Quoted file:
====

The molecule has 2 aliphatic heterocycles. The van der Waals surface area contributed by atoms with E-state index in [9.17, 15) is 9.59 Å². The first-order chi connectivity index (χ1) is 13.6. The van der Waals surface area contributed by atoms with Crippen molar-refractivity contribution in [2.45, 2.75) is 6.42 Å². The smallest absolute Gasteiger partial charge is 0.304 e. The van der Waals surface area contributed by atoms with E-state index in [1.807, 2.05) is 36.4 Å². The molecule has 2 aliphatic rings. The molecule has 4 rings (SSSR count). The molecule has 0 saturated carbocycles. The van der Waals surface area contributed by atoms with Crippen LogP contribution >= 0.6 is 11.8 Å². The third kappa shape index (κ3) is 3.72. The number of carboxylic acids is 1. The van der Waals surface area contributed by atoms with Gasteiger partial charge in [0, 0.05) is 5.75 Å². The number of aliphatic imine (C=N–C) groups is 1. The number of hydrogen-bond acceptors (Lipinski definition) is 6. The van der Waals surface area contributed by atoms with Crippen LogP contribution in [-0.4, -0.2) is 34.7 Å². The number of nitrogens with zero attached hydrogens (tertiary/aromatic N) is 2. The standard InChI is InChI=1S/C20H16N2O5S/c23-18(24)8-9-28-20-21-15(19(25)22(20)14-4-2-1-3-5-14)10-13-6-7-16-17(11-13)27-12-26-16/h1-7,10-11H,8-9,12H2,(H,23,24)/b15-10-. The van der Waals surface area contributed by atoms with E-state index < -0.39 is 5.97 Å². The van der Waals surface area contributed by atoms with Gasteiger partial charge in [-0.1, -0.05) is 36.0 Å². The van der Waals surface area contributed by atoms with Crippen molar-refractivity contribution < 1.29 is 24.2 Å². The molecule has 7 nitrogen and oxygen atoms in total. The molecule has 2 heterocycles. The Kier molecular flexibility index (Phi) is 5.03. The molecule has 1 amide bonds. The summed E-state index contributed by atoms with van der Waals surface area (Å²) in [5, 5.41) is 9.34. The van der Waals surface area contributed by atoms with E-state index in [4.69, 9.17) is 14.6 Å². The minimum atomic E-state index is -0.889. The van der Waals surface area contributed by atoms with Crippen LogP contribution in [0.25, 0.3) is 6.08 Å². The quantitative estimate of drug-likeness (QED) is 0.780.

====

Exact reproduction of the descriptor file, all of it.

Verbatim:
The molecule has 2 aliphatic heterocycles. The van der Waals surface area contributed by atoms with E-state index in [9.17, 15) is 9.59 Å². The first-order chi connectivity index (χ1) is 13.6. The van der Waals surface area contributed by atoms with Crippen molar-refractivity contribution in [2.45, 2.75) is 6.42 Å². The smallest absolute Gasteiger partial charge is 0.304 e. The van der Waals surface area contributed by atoms with E-state index in [1.807, 2.05) is 36.4 Å². The molecule has 2 aliphatic rings. The molecule has 4 rings (SSSR count). The molecule has 0 saturated carbocycles. The van der Waals surface area contributed by atoms with Crippen LogP contribution >= 0.6 is 11.8 Å². The third kappa shape index (κ3) is 3.72. The number of carboxylic acids is 1. The van der Waals surface area contributed by atoms with Gasteiger partial charge in [0, 0.05) is 5.75 Å². The number of aliphatic imine (C=N–C) groups is 1. The number of hydrogen-bond acceptors (Lipinski definition) is 6. The van der Waals surface area contributed by atoms with Crippen LogP contribution in [-0.4, -0.2) is 34.7 Å². The number of nitrogens with zero attached hydrogens (tertiary/aromatic N) is 2. The standard InChI is InChI=1S/C20H16N2O5S/c23-18(24)8-9-28-20-21-15(19(25)22(20)14-4-2-1-3-5-14)10-13-6-7-16-17(11-13)27-12-26-16/h1-7,10-11H,8-9,12H2,(H,23,24)/b15-10-. The van der Waals surface area contributed by atoms with E-state index < -0.39 is 5.97 Å². The van der Waals surface area contributed by atoms with Gasteiger partial charge in [-0.1, -0.05) is 36.0 Å². The van der Waals surface area contributed by atoms with Crippen molar-refractivity contribution < 1.29 is 24.2 Å². The molecule has 7 nitrogen and oxygen atoms in total. The molecule has 2 heterocycles. The Kier molecular flexibility index (Phi) is 5.03. The molecule has 1 amide bonds. The summed E-state index contributed by atoms with van der Waals surface area (Å²) in [5, 5.41) is 9.34. The van der Waals surface area contributed by atoms with E-state index in [4.69, 9.17) is 14.6 Å². The minimum atomic E-state index is -0.889. The van der Waals surface area contributed by atoms with Crippen LogP contribution in [0.25, 0.3) is 6.08 Å². The quantitative estimate of drug-likeness (QED) is 0.780.